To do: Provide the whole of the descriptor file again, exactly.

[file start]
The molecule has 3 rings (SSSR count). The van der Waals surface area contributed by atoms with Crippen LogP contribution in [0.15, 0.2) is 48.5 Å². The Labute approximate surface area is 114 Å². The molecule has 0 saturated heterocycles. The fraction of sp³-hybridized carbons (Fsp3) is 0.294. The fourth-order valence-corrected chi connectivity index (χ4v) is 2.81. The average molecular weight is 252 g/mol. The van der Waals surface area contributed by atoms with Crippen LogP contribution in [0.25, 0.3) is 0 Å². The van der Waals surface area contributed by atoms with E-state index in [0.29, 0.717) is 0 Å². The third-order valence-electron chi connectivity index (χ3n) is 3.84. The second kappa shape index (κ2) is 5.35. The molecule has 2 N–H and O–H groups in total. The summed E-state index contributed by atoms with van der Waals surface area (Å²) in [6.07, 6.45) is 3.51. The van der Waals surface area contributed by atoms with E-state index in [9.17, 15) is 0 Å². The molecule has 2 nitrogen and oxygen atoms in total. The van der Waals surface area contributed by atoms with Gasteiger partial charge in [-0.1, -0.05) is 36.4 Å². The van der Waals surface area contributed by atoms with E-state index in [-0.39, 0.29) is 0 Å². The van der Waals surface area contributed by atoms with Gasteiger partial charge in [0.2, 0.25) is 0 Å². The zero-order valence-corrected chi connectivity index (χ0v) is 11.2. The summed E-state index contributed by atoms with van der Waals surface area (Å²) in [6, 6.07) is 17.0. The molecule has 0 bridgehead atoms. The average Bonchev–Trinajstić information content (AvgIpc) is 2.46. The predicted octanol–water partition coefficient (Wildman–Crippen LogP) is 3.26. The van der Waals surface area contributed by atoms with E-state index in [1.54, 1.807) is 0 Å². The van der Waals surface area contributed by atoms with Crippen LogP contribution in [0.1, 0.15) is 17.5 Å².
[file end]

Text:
The molecule has 3 rings (SSSR count). The van der Waals surface area contributed by atoms with Crippen LogP contribution in [0.15, 0.2) is 48.5 Å². The Labute approximate surface area is 114 Å². The molecule has 0 saturated heterocycles. The fraction of sp³-hybridized carbons (Fsp3) is 0.294. The fourth-order valence-corrected chi connectivity index (χ4v) is 2.81. The average molecular weight is 252 g/mol. The van der Waals surface area contributed by atoms with Crippen LogP contribution in [0.25, 0.3) is 0 Å². The van der Waals surface area contributed by atoms with E-state index in [0.29, 0.717) is 0 Å². The third-order valence-electron chi connectivity index (χ3n) is 3.84. The second kappa shape index (κ2) is 5.35. The molecule has 2 N–H and O–H groups in total. The summed E-state index contributed by atoms with van der Waals surface area (Å²) in [6.07, 6.45) is 3.51. The van der Waals surface area contributed by atoms with E-state index in [9.17, 15) is 0 Å². The molecule has 2 nitrogen and oxygen atoms in total. The van der Waals surface area contributed by atoms with Gasteiger partial charge in [-0.1, -0.05) is 36.4 Å². The van der Waals surface area contributed by atoms with E-state index in [-0.39, 0.29) is 0 Å². The van der Waals surface area contributed by atoms with Gasteiger partial charge in [0.2, 0.25) is 0 Å². The zero-order valence-corrected chi connectivity index (χ0v) is 11.2. The summed E-state index contributed by atoms with van der Waals surface area (Å²) in [6, 6.07) is 17.0. The molecule has 0 bridgehead atoms. The average Bonchev–Trinajstić information content (AvgIpc) is 2.46. The predicted octanol–water partition coefficient (Wildman–Crippen LogP) is 3.26. The van der Waals surface area contributed by atoms with E-state index in [1.54, 1.807) is 0 Å². The van der Waals surface area contributed by atoms with Crippen LogP contribution in [0.1, 0.15) is 17.5 Å².